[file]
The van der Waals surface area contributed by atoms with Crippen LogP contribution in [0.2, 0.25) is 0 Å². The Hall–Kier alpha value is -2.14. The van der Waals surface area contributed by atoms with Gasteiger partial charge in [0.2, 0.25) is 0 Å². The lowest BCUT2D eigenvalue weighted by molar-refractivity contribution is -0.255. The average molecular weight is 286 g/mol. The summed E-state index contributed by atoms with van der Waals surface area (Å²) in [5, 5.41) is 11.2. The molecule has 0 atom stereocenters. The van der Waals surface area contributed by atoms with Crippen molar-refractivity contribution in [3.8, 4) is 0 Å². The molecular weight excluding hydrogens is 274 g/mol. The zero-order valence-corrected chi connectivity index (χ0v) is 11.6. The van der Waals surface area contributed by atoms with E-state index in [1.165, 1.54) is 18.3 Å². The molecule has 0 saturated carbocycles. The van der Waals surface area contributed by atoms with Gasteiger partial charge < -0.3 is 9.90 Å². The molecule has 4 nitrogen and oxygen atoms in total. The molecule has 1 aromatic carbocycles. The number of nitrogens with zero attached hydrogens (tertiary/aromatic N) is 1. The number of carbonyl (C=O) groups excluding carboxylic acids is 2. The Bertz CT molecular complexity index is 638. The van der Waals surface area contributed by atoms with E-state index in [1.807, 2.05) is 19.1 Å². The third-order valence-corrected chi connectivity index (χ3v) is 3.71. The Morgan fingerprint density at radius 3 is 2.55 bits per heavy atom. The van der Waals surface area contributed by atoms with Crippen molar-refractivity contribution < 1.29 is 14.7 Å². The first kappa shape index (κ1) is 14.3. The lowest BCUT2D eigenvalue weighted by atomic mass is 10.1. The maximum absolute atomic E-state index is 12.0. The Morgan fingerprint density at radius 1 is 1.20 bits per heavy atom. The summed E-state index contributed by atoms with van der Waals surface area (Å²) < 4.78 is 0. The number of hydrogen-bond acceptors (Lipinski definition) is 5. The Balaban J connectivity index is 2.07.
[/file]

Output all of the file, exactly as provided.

The van der Waals surface area contributed by atoms with Crippen LogP contribution in [0.2, 0.25) is 0 Å². The Hall–Kier alpha value is -2.14. The van der Waals surface area contributed by atoms with Gasteiger partial charge in [0.2, 0.25) is 0 Å². The lowest BCUT2D eigenvalue weighted by molar-refractivity contribution is -0.255. The average molecular weight is 286 g/mol. The summed E-state index contributed by atoms with van der Waals surface area (Å²) in [5, 5.41) is 11.2. The molecule has 0 atom stereocenters. The van der Waals surface area contributed by atoms with Crippen molar-refractivity contribution in [3.8, 4) is 0 Å². The molecular weight excluding hydrogens is 274 g/mol. The zero-order valence-corrected chi connectivity index (χ0v) is 11.6. The van der Waals surface area contributed by atoms with E-state index in [1.165, 1.54) is 18.3 Å². The molecule has 0 saturated carbocycles. The van der Waals surface area contributed by atoms with Gasteiger partial charge < -0.3 is 9.90 Å². The molecule has 4 nitrogen and oxygen atoms in total. The molecule has 1 aromatic carbocycles. The number of nitrogens with zero attached hydrogens (tertiary/aromatic N) is 1. The number of carbonyl (C=O) groups excluding carboxylic acids is 2. The Bertz CT molecular complexity index is 638. The van der Waals surface area contributed by atoms with E-state index in [1.807, 2.05) is 19.1 Å². The third-order valence-corrected chi connectivity index (χ3v) is 3.71. The Morgan fingerprint density at radius 3 is 2.55 bits per heavy atom. The van der Waals surface area contributed by atoms with Crippen molar-refractivity contribution < 1.29 is 14.7 Å². The first kappa shape index (κ1) is 14.3. The lowest BCUT2D eigenvalue weighted by atomic mass is 10.1. The maximum absolute atomic E-state index is 12.0. The Morgan fingerprint density at radius 1 is 1.20 bits per heavy atom. The summed E-state index contributed by atoms with van der Waals surface area (Å²) < 4.78 is 0. The number of hydrogen-bond acceptors (Lipinski definition) is 5. The Balaban J connectivity index is 2.07.